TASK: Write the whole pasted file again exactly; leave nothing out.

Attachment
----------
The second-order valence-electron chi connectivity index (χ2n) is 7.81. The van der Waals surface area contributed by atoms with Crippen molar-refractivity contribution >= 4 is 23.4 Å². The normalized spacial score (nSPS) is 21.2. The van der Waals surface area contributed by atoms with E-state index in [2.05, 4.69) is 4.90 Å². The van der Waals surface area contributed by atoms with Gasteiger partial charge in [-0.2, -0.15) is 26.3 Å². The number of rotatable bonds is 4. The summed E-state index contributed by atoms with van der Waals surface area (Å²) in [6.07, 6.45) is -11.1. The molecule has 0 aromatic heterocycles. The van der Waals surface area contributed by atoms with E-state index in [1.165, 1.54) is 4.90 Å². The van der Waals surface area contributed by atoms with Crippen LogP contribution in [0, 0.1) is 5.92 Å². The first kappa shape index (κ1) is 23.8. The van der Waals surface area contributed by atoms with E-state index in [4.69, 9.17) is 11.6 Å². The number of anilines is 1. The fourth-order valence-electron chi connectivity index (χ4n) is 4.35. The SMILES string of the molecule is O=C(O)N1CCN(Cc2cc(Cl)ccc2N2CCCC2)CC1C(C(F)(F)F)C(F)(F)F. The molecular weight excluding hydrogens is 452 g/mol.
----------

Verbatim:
The second-order valence-electron chi connectivity index (χ2n) is 7.81. The van der Waals surface area contributed by atoms with Crippen molar-refractivity contribution >= 4 is 23.4 Å². The normalized spacial score (nSPS) is 21.2. The van der Waals surface area contributed by atoms with E-state index in [2.05, 4.69) is 4.90 Å². The van der Waals surface area contributed by atoms with Gasteiger partial charge in [-0.2, -0.15) is 26.3 Å². The number of rotatable bonds is 4. The summed E-state index contributed by atoms with van der Waals surface area (Å²) in [6.07, 6.45) is -11.1. The molecule has 0 aromatic heterocycles. The van der Waals surface area contributed by atoms with E-state index in [1.165, 1.54) is 4.90 Å². The van der Waals surface area contributed by atoms with Crippen LogP contribution in [0, 0.1) is 5.92 Å². The first kappa shape index (κ1) is 23.8. The van der Waals surface area contributed by atoms with E-state index in [4.69, 9.17) is 11.6 Å². The number of anilines is 1. The fourth-order valence-electron chi connectivity index (χ4n) is 4.35. The SMILES string of the molecule is O=C(O)N1CCN(Cc2cc(Cl)ccc2N2CCCC2)CC1C(C(F)(F)F)C(F)(F)F. The molecular weight excluding hydrogens is 452 g/mol.